Is this a problem worth worrying about? Experience tells us that we do have reason to worry. Past performance is no guarantee of future prosepcts for investments but they are a pretty good indicator for Government IT projects. And it is not a happy history. The familiar tale is an interesting combination of being over-budget and under-resourced at exactly the same time. 

I am currently going about my business in one of my regular haunts. Every morning I log my details on to the Xhibit system against the cases I am doing. This allows the court to know who is who and where they are. It expedites payment. It allows the public to look at screens adorning the building to find out what cases are in the courtroom and where the court are up to in the list.

For the last week or so the screen outside the courtroom has had a piece of paper sellotaped to the front of it. The paper displays which cases are in the list because the technology has gone wrong and we are having to make do. We have gone from paperless to papering over the faults.

Fans or otherwise of Alanis Morrisette will appreciate the irony of this irony. Digital working in the courts could be a wonderful thing. If it goes wrong there could be a lot of empty screens, blank faces and wasted days. 

A Brave New World

A Crown Court somewhere in England and Wales in the days after the Lord Chancellor has banned paper. The courts have gone digital. The case of Regina v Sinclair is called on. Her Honour Judge Anna Logg QC presides.

HHJ: Who prosecutes this case?

Counsel rises to his feet

Pros: I do, Your Honour.

HHJ: Why have you not signed in on Xhibit, Mr Sugar?

Pros: The computer was down in the robing room, Your Honour…..again. I should say that m’learned friend Mr Babbage defends.

HHJ: Very well. Mr Babbage, I understand that this is your pre-trial application to exclude evidence?

Def: Correct. I assume Your Honour received my skeleton argument?

HHJ: No, Mr Babbage, I have not received a skeleton.

Def: I emailed it to the Crown Court Office over a week ago, Your Honour.

HHJ: That will explain it. The Crown Court Office is the Bermuda Triangle of correspondence.

Pros: I emailed mine directly to Your Honour, I hope you received it.

HHJ: Yes I did, Mr Sugar, thank you…..

Mr Sugar swells with pride and nods a little condescendingly at Mr Babbage

HHJ: ….but I could not open the attachment. Apparently it was not a compatible format with the old Judicial laptop. So, Mr Babbage, perhaps you would like to direct me to the evidence objected to.

Def: Your Honour it is the evidence of the witness Alan Turing, served by NAE last month.

HHJ: Do you have a page number?

Def: Yes, Your Honour, it is page 73 of the deps.

HHJ: My papers only run to 69. Mr Sugar, can you supply me with a paper copy of the statement?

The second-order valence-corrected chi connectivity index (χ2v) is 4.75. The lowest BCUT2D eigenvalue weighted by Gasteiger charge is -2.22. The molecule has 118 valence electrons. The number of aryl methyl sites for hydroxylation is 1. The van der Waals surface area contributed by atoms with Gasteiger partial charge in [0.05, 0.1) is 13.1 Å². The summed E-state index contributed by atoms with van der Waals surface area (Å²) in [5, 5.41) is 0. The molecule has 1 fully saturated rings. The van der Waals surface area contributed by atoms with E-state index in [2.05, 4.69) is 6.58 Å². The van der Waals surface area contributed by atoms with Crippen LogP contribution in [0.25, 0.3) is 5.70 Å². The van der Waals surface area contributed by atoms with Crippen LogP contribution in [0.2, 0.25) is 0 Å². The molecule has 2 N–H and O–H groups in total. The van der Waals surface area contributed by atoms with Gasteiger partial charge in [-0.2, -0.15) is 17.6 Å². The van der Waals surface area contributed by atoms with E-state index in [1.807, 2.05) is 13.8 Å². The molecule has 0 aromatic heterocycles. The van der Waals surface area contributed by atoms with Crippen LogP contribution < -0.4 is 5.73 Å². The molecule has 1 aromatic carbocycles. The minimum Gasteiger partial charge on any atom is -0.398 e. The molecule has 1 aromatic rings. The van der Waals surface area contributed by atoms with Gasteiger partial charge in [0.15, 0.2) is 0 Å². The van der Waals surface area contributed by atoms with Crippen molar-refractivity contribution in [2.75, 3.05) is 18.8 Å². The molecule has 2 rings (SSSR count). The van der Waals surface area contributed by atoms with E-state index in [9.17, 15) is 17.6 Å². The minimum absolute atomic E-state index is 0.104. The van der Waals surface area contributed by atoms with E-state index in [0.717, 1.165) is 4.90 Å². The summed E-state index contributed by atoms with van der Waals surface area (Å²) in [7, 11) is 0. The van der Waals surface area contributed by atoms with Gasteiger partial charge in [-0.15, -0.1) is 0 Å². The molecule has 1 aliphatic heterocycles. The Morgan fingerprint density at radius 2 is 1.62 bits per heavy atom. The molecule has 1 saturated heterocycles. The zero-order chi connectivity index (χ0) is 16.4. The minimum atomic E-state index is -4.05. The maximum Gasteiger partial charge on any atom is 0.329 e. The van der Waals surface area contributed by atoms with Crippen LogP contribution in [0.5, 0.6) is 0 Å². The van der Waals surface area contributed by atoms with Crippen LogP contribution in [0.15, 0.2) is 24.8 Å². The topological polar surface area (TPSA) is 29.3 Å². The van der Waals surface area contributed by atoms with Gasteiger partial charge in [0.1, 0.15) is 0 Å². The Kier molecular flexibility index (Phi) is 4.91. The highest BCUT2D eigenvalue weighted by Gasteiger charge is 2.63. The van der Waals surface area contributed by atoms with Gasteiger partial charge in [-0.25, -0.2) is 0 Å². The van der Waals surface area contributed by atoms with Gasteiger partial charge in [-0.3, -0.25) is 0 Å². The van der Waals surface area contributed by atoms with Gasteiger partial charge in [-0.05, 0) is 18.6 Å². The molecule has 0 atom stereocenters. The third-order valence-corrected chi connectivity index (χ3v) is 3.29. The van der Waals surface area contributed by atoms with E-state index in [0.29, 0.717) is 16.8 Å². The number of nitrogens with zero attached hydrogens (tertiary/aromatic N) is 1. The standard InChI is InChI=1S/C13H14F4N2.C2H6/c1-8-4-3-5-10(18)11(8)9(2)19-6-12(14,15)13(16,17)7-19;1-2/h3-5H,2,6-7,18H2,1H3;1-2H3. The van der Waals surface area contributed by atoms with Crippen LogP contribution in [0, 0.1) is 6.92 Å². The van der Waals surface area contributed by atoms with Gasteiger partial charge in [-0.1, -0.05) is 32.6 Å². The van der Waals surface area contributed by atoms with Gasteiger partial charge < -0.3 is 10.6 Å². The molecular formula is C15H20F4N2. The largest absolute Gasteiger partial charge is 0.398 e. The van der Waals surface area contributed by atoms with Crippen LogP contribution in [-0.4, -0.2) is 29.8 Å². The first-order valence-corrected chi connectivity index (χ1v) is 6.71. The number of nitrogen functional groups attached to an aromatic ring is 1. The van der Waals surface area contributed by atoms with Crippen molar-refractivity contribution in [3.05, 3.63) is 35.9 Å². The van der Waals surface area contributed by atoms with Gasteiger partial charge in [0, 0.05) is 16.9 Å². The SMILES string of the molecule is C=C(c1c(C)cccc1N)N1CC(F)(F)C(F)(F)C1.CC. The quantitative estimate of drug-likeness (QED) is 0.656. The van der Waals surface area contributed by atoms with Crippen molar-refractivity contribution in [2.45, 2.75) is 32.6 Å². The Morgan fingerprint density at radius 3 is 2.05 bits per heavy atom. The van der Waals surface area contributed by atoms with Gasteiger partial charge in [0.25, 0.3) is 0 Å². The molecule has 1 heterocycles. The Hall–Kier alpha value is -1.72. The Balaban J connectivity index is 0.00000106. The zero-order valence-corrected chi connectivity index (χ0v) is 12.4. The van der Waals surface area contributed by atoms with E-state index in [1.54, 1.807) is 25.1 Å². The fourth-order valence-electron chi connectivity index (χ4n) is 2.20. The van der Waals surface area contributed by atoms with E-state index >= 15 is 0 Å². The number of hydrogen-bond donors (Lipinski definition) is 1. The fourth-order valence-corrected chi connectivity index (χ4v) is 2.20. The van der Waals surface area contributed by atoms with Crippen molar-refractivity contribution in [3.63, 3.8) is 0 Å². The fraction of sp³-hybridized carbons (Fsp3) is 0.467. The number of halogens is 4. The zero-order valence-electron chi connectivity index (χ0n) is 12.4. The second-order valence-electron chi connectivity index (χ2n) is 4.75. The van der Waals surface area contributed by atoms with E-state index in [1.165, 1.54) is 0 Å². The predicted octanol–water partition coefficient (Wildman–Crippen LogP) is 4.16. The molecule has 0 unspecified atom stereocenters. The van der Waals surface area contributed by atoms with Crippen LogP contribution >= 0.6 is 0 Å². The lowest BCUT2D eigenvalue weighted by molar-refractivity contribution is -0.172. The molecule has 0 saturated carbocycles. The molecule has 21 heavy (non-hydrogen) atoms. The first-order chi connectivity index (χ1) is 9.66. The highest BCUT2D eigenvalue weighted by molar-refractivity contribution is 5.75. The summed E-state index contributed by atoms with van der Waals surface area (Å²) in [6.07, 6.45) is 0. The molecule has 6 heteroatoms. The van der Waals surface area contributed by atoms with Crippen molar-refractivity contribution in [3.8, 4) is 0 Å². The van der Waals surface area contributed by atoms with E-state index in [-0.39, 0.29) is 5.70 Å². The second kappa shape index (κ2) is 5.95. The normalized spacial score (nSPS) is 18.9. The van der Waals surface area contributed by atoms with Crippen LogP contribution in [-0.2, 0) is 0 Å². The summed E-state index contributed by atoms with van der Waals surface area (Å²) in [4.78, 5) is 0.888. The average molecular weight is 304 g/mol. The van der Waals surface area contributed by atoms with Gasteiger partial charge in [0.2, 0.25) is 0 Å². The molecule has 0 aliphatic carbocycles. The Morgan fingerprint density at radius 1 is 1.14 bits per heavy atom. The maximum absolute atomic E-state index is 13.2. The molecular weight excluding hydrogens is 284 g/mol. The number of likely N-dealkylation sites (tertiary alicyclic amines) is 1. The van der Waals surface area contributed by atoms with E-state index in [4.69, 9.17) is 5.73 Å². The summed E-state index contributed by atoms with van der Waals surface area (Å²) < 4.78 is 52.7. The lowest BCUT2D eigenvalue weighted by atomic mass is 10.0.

Pros: No.

HHJ: That is not very helpful Mr Sugar….

Pros: I don’t mean to be unhelpful, it’s just that there isn’t a paper copy. This file is entirely digital. So I don’t have one to just hand to you.

HHJ: (sounding exasperated) So how am I able to view this statement?

Pros: I can email it to Your Honour (counsel blushes) and this time it will be a PDF so there should be no comparability issues.

HHJ: Very well, Mr Sugar.

Counsel sits and begins to type at his laptop. Silence fills the courtroom. Time seems to stop.

HHJ: I thought email was meant to be a rapid form of communication, Mr Sugar…..

Pros: It is, it’s just that I can’t get on to the court wifi. Seems Your Honour’s courtroom is a blackspot…..

Babbage takes delight at being able to intervene

Def: My iPad is picking up the wifi from the coffee shop over the street so I have been able to email it to Your Honour.

Pros: (leaping to his feet and speaking urgently) STOP!

HHJ: (testily) Mr Sugar!! There is no problem with Mr Babbage assisting the court in this way…..

Pros: Its not that, Your Honour. The lights have gone out.

HHJ: Well Mr Sugar, I have had heard it suggested that the lights are on but no one’s at home but have never been accused of my lights having gone out.

Pros: Not Your Honour’s lights….the clock. The red clock at the front of court. If it goes off we are not being recorded.

The clerk stands and whispers to the Judge. The clerk then disappears under the desk and the sound of plugs being unplugged and reinserted are heard. The clock flickers back on

HHJ: At least nothing of any note has been missed in all that. And now I do have the statement, so thank you Mr Babbage and the wifi facility offered by “Bump and Grind” coffee shop. Now, what is your objection to the statement.

Def: The first ground is the late service of the statement. Your Honour will see that the statement is dated three months ago but was only served last month.

The Judge raises her hand

HHJ: That should be easy enough, I am sure there is a relatively straightforward explanation for the delay. Mr Sugar?

Pros: I am instructed the delay was caused by the statement being twiffed to the CPS by the officer……

HHJ: Twiffed?

Pros: Yes, twiffed. That is when the officer places a document in the case on the case tree…..

HHJ: Case tree?

Pros: Yes, when a document is electronically transferred from the police to the CPS it appears on the “case tree”. The case tree is where the documents are kept, electronically. Now the problem is that when the officer “twiffs” the document on to the tree the file name that the officer has given the document disappears. It gets relabelled “Document 1”. It being the first document twiffed on that occasion. So if documents are twiffed on more than one occasion EVERY document is called “Document 1” so the caseworker has no idea that a new document has arrived. It is a case of not being able to see the would-be statement for the electronic trees.

HHJ: I am sure that makes sense to somebody somewhere. Is the long and the short of it that the police system and the CPS system do not talk the same language?

Pros: That fairly sums it up, if I may say so.

HHJ: Remarkable.

The Judge pauses and seems to sniff

HHJ: Can I smell burning?

Pros: (looks down) Errrr yes, Your Honour. It would appear that my CPS-issue laptop has spontaneously combusted…..

HHJ: Gentleman I am going to rise until such time as the technology allows us to make progress with this case. May I suggest that a Mr Caxton invented something that seemed to fit the technological demands of the courtroom?